A very promising approach, but, unfortunately, it merely replaces the dependency on version X with a (strong) dependency on version Y. I still have a dependency on one particular version.

I did some experiments where I compiled against a version of an assembly: 4.0.0.0, but wanted to make sure it would load that version, plus some selected older versions. In this way you are not dependent on any single version but against any of the versions you have configured.

The following will ensure that VersionedAssembly will be loaded if any of the following versions are on the system: 4.0.0.0, 3.0.0.0, 2.0.0.0, 1.0.0.0.

   <runtime>
      <assemblyBinding xmlns="urn:schemas-microsoft-com:asm.v1">
         <dependentAssembly>
            <assemblyIdentity name="VersionedAssembly" publicKeyToken="20d85e" />
            <bindingRedirect oldVersion="4.0.0.0" newVersion="1.0.0.0"/>
         </dependentAssembly>
         <dependentAssembly>
            <assemblyIdentity name="VersionedAssembly" publicKeyToken="20d84e" />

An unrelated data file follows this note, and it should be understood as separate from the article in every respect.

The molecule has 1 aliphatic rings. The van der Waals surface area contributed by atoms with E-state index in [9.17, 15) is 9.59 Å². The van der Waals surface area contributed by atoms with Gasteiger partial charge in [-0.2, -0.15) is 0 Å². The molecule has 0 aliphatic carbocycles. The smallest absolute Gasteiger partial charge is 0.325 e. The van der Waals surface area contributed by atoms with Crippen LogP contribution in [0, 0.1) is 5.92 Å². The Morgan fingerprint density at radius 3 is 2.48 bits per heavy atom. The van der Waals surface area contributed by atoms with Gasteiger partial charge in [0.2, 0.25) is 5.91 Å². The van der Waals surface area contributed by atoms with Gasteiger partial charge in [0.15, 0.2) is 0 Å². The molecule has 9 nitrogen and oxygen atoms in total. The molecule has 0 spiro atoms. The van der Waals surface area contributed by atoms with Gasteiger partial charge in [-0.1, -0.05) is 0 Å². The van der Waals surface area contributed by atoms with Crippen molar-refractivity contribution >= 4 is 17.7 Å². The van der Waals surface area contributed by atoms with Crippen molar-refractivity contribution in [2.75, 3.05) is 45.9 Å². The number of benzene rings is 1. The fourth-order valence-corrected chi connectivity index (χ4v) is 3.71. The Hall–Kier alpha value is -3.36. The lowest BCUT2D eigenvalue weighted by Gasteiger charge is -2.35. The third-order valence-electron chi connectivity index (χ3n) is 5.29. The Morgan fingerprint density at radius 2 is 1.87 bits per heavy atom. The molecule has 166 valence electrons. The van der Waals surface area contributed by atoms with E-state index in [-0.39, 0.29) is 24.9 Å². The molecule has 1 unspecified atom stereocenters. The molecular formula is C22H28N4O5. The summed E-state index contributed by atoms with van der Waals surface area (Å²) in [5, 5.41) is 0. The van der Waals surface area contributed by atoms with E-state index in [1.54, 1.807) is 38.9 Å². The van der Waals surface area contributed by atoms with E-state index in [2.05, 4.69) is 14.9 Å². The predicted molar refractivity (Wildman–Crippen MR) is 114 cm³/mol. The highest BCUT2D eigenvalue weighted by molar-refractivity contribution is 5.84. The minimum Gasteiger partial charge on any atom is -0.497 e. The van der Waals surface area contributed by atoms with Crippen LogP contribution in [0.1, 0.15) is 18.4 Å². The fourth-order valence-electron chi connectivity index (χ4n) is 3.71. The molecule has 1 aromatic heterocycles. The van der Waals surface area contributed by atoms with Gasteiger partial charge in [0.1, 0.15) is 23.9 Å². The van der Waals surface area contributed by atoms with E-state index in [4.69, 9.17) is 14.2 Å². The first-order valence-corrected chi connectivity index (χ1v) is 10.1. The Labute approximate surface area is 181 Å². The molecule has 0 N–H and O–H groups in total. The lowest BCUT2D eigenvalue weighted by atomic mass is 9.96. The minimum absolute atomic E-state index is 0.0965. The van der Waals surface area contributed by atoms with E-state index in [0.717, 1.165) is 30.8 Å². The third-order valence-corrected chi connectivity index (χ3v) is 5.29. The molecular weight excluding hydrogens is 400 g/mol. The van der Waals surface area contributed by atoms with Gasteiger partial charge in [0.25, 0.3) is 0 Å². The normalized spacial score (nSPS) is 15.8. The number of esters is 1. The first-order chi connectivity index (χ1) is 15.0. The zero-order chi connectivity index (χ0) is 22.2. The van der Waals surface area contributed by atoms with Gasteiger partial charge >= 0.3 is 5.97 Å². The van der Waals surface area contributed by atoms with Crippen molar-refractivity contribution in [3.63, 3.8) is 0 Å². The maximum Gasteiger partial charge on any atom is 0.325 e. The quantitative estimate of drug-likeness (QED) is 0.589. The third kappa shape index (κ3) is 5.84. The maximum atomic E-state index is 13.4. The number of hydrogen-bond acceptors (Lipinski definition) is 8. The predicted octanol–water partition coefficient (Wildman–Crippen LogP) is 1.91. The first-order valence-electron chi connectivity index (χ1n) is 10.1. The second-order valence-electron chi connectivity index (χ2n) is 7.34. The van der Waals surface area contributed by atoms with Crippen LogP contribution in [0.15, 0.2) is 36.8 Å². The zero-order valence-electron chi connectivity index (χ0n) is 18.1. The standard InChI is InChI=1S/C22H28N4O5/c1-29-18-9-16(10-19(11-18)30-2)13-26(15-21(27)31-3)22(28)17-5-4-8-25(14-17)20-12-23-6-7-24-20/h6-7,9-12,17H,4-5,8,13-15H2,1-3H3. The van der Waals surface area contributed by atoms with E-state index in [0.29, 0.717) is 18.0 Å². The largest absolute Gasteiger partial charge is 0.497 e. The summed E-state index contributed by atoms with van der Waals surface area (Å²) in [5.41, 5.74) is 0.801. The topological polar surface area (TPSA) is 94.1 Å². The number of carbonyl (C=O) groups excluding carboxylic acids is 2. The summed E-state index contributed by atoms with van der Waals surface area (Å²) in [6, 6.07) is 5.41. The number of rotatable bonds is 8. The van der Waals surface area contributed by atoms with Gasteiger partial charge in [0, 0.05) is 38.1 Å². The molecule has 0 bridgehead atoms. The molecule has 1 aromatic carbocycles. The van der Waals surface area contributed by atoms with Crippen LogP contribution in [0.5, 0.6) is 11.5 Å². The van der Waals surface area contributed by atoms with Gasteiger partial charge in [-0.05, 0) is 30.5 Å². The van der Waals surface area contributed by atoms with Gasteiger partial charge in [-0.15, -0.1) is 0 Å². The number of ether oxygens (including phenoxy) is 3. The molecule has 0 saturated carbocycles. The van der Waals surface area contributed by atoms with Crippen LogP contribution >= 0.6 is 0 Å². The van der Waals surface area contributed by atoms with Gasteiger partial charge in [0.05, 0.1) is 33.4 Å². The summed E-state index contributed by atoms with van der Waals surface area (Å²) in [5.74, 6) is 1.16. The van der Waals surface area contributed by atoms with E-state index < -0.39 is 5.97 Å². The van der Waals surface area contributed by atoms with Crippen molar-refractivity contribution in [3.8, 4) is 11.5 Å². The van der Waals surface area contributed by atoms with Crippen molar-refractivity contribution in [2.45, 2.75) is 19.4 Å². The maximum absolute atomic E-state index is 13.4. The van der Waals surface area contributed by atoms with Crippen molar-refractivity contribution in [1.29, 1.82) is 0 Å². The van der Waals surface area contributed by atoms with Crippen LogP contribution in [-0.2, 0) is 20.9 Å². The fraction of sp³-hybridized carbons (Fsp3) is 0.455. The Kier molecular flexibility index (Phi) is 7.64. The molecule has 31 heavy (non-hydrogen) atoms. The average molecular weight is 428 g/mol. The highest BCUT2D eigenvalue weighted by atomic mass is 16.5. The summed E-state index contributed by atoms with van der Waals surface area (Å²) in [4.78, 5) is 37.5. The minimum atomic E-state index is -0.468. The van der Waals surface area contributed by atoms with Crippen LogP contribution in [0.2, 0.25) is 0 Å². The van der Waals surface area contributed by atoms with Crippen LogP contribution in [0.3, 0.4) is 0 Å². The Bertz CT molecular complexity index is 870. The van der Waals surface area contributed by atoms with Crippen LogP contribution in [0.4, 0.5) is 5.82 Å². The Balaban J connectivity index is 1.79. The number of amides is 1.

<bindingRedirect oldVersion="4.0.0.0" newVersion="2.0.0.0"/>
         </dependentAssembly>
         <dependentAssembly>
            <assemblyIdentity name="VersionedAssembly" publicKeyToken="20d84e" />
            <bindingRedirect oldVersion="4.0.0.0" newVersion="3.0.0.0"/>
         </dependentAssembly>
      </assemblyBinding>
   </runtime>
share|improve this answer
    
A very promising approach, but, unfortunately, it merely replaces the dependency on version X with a (strong) dependency on version Y. I still have a dependency on one particular version. –  Heinzi Jul 29 '11 at 15:21
    
@Heinzi Yes, but you would point all the old versions to the latest version. What you end up with is W,X,Y,Z versions pointing to Z. But, what's more important are these are the supported and tested versions. If a different version exists, will it even be compatible with the version you actually compiled against? –  Tim Lloyd Jul 29 '11 at 15:24
    
@Heinzi You also have the option of using wildcard style versioning e.g. oldVersion="0.0.0.0-65535.65535.65535.65535". –  Tim Lloyd Jul 29 '11 at 15:25
    
Unfortunately, I'm unable to reproduce your result. I've compiled to application with a reference to v9. If I add a redirect 9->10 in the config file, it works only on systems with 10 installed. Apparently, only the first matching dependentAssembly directive found is used: If I add a redirect 9->9 in front of 9->10, it works only on systems with 9 installed. –  Heinzi Aug 1 '11 at 6:27
    
@Heinzi I will recheck this tonight. –  Tim Lloyd Aug 1 '11 at 11:39